For the last few days, rival factions of the All-party Hurriyat Conference (APHC) in Kashmir have been engaged in mutual war of words over the desireability of seeking third-party intervention for resolving the Kashmir dispute. Till now, both the groups have generally been votaries of the idea that third-party intervention was not only desireable but inevitable. It was the APHC (M) leader, Mirwaiz Umar Farooq who, during his current overseas visit, struck a different note, provoking immediate reaction from the rival APHC (G) faction led by Syed Ali Shah Geelani.
Mirwaiz was reported to have said, in London, that their demand for third-party intervention could be dispensed with if and when all the three stakeholders, India, Pakistan and the people of (undivided) Jammu and Kashmir state agreed to sit together and work out a negotiated settlement. In plain language the APHC (M) has now taken the position that if tripartite talks are offered to them they would be ready to do play ball. This position is totally unacceptable to Geelani’s APHC (G) which has gone to town to refute the contention of Mirwaiz and to reiterate that the demand for third-party intervention constitutes ‘unamendable’ basic feature of the original programme of the erstwhile undivided APHC to which, so far, both the factions claim to owe their respective allegiance. Geelani’s objection is based on the argument that the Mirwaiz’s new line marks a qualitative departure from their mutually accepted line and that it reinforces New Delhi’s argument.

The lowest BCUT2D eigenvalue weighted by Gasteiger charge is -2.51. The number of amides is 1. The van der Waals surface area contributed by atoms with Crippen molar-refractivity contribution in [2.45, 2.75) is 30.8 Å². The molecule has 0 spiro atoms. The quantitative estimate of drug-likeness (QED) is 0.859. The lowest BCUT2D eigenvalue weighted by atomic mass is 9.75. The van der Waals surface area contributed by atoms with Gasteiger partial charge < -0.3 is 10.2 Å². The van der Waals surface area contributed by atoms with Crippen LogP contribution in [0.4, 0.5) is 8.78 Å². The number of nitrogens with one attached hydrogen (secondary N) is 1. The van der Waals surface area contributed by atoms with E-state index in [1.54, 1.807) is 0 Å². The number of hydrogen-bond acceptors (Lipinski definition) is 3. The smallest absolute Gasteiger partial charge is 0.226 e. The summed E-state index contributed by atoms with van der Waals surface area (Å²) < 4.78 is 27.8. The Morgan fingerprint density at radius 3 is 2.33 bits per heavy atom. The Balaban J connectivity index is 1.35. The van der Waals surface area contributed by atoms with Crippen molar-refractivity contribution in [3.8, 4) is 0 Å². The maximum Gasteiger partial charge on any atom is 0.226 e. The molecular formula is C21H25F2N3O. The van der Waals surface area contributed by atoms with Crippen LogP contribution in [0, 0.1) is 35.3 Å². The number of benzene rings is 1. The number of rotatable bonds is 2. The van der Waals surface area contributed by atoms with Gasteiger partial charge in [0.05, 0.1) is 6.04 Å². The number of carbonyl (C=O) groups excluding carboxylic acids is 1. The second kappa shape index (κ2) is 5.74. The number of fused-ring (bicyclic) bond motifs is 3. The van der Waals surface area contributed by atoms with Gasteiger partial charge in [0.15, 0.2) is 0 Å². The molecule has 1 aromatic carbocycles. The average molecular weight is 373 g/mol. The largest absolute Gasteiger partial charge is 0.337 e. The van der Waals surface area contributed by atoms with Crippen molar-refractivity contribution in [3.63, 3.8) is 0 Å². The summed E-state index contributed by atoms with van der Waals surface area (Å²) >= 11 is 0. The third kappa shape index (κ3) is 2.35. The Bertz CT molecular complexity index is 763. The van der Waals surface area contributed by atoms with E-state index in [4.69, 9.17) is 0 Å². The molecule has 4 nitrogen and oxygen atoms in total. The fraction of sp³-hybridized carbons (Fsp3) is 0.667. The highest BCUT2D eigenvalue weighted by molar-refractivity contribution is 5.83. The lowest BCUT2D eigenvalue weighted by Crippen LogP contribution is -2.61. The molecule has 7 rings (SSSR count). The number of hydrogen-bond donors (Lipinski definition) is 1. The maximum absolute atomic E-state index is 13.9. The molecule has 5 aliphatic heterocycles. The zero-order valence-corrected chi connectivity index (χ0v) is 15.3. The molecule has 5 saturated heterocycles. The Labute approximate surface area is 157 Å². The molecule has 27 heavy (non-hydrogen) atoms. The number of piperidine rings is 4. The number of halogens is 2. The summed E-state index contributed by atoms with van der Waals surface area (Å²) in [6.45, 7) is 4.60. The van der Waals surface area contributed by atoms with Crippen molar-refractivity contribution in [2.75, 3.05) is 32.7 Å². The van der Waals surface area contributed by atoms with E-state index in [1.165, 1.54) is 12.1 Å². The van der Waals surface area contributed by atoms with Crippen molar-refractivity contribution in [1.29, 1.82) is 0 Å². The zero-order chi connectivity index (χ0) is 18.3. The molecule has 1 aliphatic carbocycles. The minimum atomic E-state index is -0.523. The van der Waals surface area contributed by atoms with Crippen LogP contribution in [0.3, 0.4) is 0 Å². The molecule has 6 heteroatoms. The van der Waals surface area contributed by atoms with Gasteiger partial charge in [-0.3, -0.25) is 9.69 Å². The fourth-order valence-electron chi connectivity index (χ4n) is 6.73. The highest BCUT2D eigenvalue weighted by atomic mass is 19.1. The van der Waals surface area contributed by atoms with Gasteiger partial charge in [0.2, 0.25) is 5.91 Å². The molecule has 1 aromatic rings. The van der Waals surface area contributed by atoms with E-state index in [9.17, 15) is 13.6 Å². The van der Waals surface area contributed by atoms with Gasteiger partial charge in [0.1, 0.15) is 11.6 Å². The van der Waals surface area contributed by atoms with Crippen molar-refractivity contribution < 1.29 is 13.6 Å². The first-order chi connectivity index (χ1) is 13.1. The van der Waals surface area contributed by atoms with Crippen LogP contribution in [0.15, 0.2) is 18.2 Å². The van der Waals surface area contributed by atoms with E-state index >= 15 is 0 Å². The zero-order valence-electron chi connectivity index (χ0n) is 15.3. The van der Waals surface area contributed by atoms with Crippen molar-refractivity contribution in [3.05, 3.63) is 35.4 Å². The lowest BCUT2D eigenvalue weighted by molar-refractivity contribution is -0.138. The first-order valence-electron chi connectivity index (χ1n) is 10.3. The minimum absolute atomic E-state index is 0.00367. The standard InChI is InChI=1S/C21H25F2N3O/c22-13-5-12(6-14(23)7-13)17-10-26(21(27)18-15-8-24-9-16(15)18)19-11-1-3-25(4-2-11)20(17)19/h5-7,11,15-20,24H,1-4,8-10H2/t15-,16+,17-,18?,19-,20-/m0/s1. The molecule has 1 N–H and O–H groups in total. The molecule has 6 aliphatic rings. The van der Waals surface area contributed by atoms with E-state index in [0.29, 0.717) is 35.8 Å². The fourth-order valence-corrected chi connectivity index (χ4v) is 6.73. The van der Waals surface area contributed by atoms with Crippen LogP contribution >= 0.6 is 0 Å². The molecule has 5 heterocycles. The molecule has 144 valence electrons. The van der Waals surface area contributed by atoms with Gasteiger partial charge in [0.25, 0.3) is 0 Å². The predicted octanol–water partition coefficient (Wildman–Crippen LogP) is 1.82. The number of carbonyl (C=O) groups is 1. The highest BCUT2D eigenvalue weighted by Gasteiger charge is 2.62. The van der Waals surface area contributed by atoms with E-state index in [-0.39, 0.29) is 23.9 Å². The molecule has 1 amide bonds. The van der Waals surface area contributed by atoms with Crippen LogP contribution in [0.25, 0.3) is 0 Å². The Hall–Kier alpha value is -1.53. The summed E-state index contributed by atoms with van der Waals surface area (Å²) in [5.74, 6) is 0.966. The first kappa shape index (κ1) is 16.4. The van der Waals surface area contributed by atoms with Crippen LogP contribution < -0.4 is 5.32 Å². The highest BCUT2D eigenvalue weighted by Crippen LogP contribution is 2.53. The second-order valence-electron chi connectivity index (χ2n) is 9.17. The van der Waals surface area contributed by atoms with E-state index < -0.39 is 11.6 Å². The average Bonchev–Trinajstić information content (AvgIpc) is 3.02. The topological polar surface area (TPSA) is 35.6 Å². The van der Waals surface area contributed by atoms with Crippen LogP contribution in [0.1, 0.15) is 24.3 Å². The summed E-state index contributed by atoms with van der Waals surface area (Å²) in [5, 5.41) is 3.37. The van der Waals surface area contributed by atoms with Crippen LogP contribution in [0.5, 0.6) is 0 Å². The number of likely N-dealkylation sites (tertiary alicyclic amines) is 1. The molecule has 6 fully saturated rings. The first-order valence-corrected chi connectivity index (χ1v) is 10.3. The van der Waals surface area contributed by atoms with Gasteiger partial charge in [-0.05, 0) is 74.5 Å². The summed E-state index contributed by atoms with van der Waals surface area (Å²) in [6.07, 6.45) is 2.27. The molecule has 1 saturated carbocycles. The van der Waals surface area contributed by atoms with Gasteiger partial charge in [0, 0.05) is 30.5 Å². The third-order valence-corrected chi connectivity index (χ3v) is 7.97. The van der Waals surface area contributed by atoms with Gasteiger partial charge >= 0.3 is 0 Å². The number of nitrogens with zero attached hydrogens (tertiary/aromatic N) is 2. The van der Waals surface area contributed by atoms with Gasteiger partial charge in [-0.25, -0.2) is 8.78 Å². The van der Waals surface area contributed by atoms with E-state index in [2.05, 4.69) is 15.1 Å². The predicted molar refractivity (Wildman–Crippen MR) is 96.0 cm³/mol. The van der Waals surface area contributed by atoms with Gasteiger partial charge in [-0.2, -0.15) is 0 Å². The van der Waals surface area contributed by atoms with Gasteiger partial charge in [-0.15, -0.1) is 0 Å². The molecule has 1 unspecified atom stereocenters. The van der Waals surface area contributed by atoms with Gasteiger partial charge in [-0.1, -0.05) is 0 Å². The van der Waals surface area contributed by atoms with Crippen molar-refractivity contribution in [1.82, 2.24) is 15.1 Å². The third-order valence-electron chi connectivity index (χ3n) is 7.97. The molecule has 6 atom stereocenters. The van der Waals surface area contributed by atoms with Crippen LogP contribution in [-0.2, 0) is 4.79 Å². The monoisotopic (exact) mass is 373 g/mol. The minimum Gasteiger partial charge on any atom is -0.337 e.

India has been consistently opposed to any outside intervention. The message which the APHC (G) is seeking to convey but is reluctant to say it forthrightly is that they suspect that the Mirwaiz camp was gravitating towards New Delhi. It is perhaps for the first time that the Geelani group has found a substantive argument to go after the rival faction although their mutual hostility has been an open secret since the time they parted company about a decade ago. The problem with the Hurriyat and its undulating politics has been that its creation, as well as its action programme, has been the by-product of certain developments with which neither faction of the conglomerate had anything to do.
The APHC surfaced long after the armed insurgency had drastically changed the state’s political landscape and infused a new life into separatist politics, nearly 15 years after the disbandment of the Sheikh Abdullah-led Plebiscite Front in 1975. Since then the course of Hurriyat, its leadership as well as that of its political agenda have all been set by the changing situation on the ground, rather than it being otherwise. Personality factor, common to all shades of Kashmir politics, has fuelled individual ambitions in the Hurriyat which occasionally are disguised as ideological or strategic differences. That is why, unlike the Plebiscite Front (till its unceremonious demise), the Hurriyat leadership and its politics has generally been driven by outside influences compounded by subjective (personal) considerations.
At a time when the Hurriyat leaders of both varieties ought to have been worrying over and analysing reasons for their dwindling influence, symbolised by miserable failure of their successive poll boycott calls, they continue to be engaged in settling mutual scores. That is why Mirwaiz’s alleged ‘departure’ from the basic line went almost unnoticed and Geelani’s instant reaction came nowhere near public discourse beyond, of course, some non-entities venting their spleen through an occasional newspaper column. The Hurriyat and its political image have been fading out which, however, is not to be confused with the existence of deep sense of anger and alienation simmering just below the surface. Hurriyat has only itself to blame for no longer reflecting this ground reality either in the image and influence of its divided leadership or in any of its political programmes. The issue of third-party intervention might have some distant significance but right now it is too obscure to make any difference.